All of the opposition parties want Prime Minister Mariano Rajoy to appear in Congress to explain the bank bailout announced on Saturday.
After Rajoy’s surprise press conference on Sunday, many members of the opposition said that they were at least as concerned about the situation as they were before his address. Most also appeared skeptical about the government’s assertion that the bailout of the banking sector will have no impact on Spanish society.
“The government wants to make us believe that we’ve won the lottery or that the Three Kings showed up with gifts, and that is not the case,” said the leader of the Socialists, Alfredo Pérez Rubalcaba. A party statement said this was “the gravest moment for Spain ever since the economic crisis began,” and that the bailout “deteriorates Spain’s image.”
However, Rubalcaba insisted that “the Socialist Party is not going to inflame passions in the country” out of a sense of statesmanship.
The Socialist leader also requested the creation of a congressional commission to supervise the entire bailout process, mirroring similar initiatives in other European countries that loaned money to their banks, such as the Netherlands and Britain.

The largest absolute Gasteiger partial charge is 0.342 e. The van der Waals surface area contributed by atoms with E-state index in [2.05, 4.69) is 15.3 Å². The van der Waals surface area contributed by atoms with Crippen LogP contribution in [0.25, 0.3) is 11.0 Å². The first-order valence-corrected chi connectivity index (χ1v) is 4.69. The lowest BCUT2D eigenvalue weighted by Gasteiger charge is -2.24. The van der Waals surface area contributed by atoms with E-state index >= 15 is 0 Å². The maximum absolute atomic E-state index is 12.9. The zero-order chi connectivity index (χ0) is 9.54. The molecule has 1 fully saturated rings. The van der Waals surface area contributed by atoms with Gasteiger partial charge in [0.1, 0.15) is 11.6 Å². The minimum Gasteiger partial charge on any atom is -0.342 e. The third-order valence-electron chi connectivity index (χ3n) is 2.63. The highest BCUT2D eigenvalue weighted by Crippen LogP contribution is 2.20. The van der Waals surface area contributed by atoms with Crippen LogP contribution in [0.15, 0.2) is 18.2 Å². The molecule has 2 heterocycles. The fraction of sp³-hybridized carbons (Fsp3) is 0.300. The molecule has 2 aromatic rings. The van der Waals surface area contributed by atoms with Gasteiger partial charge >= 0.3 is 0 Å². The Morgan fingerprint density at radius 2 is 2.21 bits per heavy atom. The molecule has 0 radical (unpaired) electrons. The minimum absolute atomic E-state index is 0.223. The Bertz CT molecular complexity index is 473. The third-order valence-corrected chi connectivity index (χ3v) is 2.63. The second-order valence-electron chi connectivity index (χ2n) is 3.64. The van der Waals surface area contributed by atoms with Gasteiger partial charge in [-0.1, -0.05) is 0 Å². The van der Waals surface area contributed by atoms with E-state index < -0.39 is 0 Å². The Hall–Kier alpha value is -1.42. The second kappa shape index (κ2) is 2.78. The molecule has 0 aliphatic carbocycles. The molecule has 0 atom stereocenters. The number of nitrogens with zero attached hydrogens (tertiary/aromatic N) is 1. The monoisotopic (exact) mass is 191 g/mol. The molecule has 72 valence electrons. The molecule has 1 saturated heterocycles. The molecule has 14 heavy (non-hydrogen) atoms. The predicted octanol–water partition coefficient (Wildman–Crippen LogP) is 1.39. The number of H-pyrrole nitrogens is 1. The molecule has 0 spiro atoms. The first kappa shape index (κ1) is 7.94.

“[The commission] must investigate, oversee and propose measures while the recapitalization process is underway,” said Rubalcaba, who was a senior minister during the previous Socialist administration. While in power, the Socialists were blamed by Rajoy’s PP for being unable to stem the economic crisis.
This investigative group should identify which political, financial and administrative institutions played a role in the deterioration of commercial and savings banks and list the mistakes that were made to avoid making them again and to provide citizens with answers, said the Socialist leader.